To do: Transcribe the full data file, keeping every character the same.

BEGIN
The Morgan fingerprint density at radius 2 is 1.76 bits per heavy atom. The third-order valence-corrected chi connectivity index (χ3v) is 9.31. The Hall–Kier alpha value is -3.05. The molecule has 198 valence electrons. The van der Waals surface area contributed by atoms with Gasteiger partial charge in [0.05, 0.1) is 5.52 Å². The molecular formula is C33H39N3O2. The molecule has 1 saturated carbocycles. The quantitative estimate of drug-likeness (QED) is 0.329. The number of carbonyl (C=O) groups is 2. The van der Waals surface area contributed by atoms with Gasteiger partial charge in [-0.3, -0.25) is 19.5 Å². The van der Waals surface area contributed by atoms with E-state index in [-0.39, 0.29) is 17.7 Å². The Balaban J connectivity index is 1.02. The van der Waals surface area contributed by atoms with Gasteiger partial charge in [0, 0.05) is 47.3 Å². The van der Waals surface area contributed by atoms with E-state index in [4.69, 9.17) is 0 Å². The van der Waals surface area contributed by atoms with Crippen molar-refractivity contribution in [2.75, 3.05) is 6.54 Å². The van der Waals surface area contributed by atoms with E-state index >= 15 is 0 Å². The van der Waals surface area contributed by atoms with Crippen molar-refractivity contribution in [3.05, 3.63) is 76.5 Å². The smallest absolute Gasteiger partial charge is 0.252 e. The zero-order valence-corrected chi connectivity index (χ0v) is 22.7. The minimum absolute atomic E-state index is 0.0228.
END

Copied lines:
The Morgan fingerprint density at radius 2 is 1.76 bits per heavy atom. The third-order valence-corrected chi connectivity index (χ3v) is 9.31. The Hall–Kier alpha value is -3.05. The molecule has 198 valence electrons. The van der Waals surface area contributed by atoms with Gasteiger partial charge in [0.05, 0.1) is 5.52 Å². The molecular formula is C33H39N3O2. The molecule has 1 saturated carbocycles. The quantitative estimate of drug-likeness (QED) is 0.329. The number of carbonyl (C=O) groups is 2. The van der Waals surface area contributed by atoms with Gasteiger partial charge in [-0.3, -0.25) is 19.5 Å². The van der Waals surface area contributed by atoms with E-state index in [-0.39, 0.29) is 17.7 Å². The Balaban J connectivity index is 1.02. The van der Waals surface area contributed by atoms with Gasteiger partial charge in [0, 0.05) is 47.3 Å². The van der Waals surface area contributed by atoms with E-state index in [4.69, 9.17) is 0 Å². The van der Waals surface area contributed by atoms with Crippen molar-refractivity contribution in [2.75, 3.05) is 6.54 Å². The van der Waals surface area contributed by atoms with E-state index >= 15 is 0 Å². The van der Waals surface area contributed by atoms with Crippen molar-refractivity contribution in [3.05, 3.63) is 76.5 Å². The smallest absolute Gasteiger partial charge is 0.252 e. The zero-order valence-corrected chi connectivity index (χ0v) is 22.7. The minimum absolute atomic E-state index is 0.0228.